McDonald’s to reopen some branches in Ukraine to help foster a sense of normalcy

The US fast-food giant closed its restaurants in Ukraine when Russia invaded the country almost six months ago. McDonald's also “de-arched” in Russia and sold its outlets to a franchise owner.

McDonald's will reopen some branches in Ukraine, in a show of support after the US fast-food chain pulled out of Russia.


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Following Vladimir Putin's invasion in February, McDonald's closed its restaurants in Ukraine, but has continued to pay more than 10,000 staff employed in the country, while it closed and sold branches in Russia.

It said on Thursday that it will slowly start to reopen some of its branches in the capital Kyiv and western Ukraine.

Other major Western companies have also reopened their businesses in Ukraine recently, including Nike, KFC and Mango.

“We've spoken extensively to our employees who have expressed a strong desire to return to work and see our restaurants in Ukraine reopen,” Paul Pomroy, corporate senior vice president of international operated markets, said in a message to employees.

“In recent months, the belief that this would support a small, but important sense of normalcy has grown stronger.”

Ukraine's economy has been severely impacted by the war, with the International Monetary Fund expecting its economy to shrink by 35% in 2022, in part due to businesses halting operations because of the war.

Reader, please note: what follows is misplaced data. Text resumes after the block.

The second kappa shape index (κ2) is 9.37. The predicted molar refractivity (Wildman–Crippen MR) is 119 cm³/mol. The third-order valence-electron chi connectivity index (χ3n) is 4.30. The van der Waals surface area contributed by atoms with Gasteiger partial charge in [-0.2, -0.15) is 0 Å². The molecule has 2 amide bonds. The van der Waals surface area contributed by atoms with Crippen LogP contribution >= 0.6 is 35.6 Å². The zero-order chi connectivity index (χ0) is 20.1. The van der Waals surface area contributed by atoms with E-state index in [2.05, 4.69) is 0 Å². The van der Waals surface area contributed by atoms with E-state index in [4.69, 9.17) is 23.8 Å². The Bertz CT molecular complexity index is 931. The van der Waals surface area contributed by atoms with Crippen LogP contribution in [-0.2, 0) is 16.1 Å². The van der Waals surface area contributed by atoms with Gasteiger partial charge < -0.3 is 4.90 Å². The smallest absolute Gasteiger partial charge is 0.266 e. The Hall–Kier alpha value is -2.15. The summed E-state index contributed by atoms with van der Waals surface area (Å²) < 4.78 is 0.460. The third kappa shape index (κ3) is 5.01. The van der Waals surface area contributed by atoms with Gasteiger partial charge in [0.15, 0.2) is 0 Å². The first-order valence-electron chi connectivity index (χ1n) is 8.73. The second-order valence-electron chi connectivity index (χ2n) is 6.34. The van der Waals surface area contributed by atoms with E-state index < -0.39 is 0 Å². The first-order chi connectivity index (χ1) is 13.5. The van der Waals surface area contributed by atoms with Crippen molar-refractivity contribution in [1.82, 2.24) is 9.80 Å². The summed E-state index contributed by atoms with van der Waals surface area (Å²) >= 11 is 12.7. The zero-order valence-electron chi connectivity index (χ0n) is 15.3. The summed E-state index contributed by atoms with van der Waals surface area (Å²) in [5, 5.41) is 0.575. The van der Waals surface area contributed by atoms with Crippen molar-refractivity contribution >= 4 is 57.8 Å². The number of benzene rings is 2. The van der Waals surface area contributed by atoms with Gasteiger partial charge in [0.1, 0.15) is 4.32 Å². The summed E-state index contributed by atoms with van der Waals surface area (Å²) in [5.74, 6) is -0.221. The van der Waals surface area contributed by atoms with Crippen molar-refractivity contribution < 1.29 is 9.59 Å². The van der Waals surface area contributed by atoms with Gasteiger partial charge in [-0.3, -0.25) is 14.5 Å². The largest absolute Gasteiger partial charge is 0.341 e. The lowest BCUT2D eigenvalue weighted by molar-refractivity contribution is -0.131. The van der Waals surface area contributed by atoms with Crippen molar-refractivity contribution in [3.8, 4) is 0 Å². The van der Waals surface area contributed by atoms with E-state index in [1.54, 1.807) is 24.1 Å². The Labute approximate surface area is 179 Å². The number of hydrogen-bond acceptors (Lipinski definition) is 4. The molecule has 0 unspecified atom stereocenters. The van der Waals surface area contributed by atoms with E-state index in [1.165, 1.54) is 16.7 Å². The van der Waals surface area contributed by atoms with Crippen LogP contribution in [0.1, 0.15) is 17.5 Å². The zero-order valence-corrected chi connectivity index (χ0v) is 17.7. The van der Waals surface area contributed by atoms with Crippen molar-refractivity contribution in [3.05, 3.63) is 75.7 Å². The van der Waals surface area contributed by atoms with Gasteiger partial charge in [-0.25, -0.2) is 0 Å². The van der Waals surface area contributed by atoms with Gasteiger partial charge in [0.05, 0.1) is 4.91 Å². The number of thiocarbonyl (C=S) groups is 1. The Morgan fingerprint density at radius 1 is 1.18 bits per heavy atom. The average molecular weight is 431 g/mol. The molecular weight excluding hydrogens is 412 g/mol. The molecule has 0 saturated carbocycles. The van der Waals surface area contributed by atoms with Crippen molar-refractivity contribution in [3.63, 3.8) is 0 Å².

McDonald's has 109 restaurants in Ukraine, but Mr Pomroy didn't say how many would reopen, when it would happen or the locations.

The company said it would start working with vendors to get supplies into branches, prepare stores, bring employees back and launch safety procedures due to ongoing fighting in the east.

McDonald's has sold its 850 restaurants in Russia to local franchise owner Alexander Govor, who held a licence for 25 branches in Siberia and who has begun reopening former McDonald's locations under the name Vkusno-i Tochka or Tasty-period.


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McDonald's opened its first Russian location in Moscow three decades ago. Selling its Russian business was the first time the fast-food giant has “de-arched” or left a major market.

McDonald's closed hundreds of locations throughout Russia in March, costing the company $55m (£45m) a month.

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